I was in a French farce once…
I’ve participated in and initiated many a farce in my life but they weren’t French and they weren’t onstage.
This one was.
On opening night, the director (a guest director imported from New York City, no less) assembled the cast in the Green Room for a pre-show chat (aka pep talk). This perplexed me. At the stupidly young age of 19 when I, of course, knew everything, one of the things I knew was if your farce required an injection of pep to achieve “farcicality” you might want to consider doing Ibsen instead. Shouldn’t a prominent bed and sturdy doors that slammed loudly be farcical enough?
Be that as it may, we assembled in full regalia (wigs, tails, boas, bustles, and spats) and our director spoke.
“When I was a young man, I apprenticed at a summer one-week-stock theater in the Catskills. Each night as we traveled from the green room to the stage, we passed under a large sign that read;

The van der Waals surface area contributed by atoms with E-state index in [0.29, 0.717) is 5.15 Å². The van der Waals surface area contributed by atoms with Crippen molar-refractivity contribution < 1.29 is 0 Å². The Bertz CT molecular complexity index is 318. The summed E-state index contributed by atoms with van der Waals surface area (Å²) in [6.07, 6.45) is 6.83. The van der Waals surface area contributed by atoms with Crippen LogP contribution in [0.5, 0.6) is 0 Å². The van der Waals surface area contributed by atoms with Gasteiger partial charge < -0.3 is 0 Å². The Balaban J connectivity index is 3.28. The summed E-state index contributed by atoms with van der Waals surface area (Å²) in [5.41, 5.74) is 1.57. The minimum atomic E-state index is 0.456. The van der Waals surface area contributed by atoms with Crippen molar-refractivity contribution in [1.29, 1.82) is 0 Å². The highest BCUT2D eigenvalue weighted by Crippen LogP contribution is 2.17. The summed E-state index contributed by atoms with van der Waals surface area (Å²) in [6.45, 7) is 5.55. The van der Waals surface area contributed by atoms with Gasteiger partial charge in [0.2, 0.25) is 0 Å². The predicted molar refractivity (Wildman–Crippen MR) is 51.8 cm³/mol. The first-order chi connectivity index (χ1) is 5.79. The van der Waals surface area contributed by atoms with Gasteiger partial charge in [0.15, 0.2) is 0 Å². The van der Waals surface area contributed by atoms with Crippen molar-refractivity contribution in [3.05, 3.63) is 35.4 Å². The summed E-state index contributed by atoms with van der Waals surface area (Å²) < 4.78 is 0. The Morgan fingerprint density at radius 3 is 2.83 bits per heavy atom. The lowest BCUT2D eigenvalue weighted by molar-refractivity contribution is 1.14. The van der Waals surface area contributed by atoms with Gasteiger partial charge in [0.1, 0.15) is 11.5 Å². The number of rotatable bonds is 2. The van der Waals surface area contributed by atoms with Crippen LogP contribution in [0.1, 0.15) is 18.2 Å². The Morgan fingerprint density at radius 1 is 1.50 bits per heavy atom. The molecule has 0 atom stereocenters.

‘IT’S A COMEDY HOUSE. PLAY IT LOUD AND FAST.’
I came to hate that sign that summer. I knew theater was far more than important than that. I knew acting involved far more than that. I swore when I was a director I would not sell my art out like that.
And we haven’t.
We will take the stage tonight knowing who we are, where we’ve come from, where we’re going, and why we’re making this journey. We’ve listened to each other, and laughed with each other, and cried, and kissed, and slapped…we’ve loved and betrayed…we’ve explored every path of this theatrical journey and we’re ready to take our audience with us.
IT’S A COMEDY HOUSE. PLAY IT LOUD AND FAST!”
<< sigh >>
…the bed was prominent, the doors worked, the walls were mostly pink, and the accents were vaguely French.
It was a farce.